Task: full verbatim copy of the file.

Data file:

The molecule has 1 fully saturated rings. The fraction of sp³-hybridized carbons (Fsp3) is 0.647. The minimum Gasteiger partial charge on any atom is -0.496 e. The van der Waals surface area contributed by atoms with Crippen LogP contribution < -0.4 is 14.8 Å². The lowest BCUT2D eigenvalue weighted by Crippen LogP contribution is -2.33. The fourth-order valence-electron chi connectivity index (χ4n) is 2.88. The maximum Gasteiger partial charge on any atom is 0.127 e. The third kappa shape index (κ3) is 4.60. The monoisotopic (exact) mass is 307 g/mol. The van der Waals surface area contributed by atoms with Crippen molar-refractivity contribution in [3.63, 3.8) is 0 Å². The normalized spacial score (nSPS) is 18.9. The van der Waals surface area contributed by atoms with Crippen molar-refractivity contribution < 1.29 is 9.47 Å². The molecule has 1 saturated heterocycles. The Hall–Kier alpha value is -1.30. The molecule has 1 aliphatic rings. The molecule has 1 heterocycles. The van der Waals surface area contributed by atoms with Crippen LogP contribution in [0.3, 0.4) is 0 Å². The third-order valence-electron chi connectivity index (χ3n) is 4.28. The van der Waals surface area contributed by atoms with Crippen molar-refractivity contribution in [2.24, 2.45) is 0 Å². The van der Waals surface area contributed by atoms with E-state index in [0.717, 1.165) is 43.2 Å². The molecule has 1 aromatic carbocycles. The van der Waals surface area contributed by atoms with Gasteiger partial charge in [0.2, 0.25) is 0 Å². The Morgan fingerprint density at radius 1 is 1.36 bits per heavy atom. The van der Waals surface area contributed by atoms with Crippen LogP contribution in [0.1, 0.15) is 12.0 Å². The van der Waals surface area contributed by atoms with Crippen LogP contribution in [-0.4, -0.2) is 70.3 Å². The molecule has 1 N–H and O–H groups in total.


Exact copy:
The molecule has 1 fully saturated rings. The fraction of sp³-hybridized carbons (Fsp3) is 0.647. The minimum Gasteiger partial charge on any atom is -0.496 e. The van der Waals surface area contributed by atoms with Crippen LogP contribution < -0.4 is 14.8 Å². The lowest BCUT2D eigenvalue weighted by Crippen LogP contribution is -2.33. The fourth-order valence-electron chi connectivity index (χ4n) is 2.88. The maximum Gasteiger partial charge on any atom is 0.127 e. The third kappa shape index (κ3) is 4.60. The monoisotopic (exact) mass is 307 g/mol. The van der Waals surface area contributed by atoms with Crippen molar-refractivity contribution in [3.63, 3.8) is 0 Å². The normalized spacial score (nSPS) is 18.9. The van der Waals surface area contributed by atoms with Crippen molar-refractivity contribution < 1.29 is 9.47 Å². The molecule has 1 saturated heterocycles. The Hall–Kier alpha value is -1.30. The molecule has 1 aliphatic rings. The molecule has 1 heterocycles. The van der Waals surface area contributed by atoms with Crippen LogP contribution in [0.3, 0.4) is 0 Å². The third-order valence-electron chi connectivity index (χ3n) is 4.28. The van der Waals surface area contributed by atoms with Crippen molar-refractivity contribution in [2.24, 2.45) is 0 Å². The van der Waals surface area contributed by atoms with E-state index in [0.717, 1.165) is 43.2 Å². The molecule has 1 aromatic carbocycles. The van der Waals surface area contributed by atoms with Gasteiger partial charge in [0.2, 0.25) is 0 Å². The Morgan fingerprint density at radius 1 is 1.36 bits per heavy atom. The van der Waals surface area contributed by atoms with Crippen LogP contribution in [0.1, 0.15) is 12.0 Å². The van der Waals surface area contributed by atoms with Crippen LogP contribution in [-0.4, -0.2) is 70.3 Å². The molecule has 1 N–H and O–H groups in total.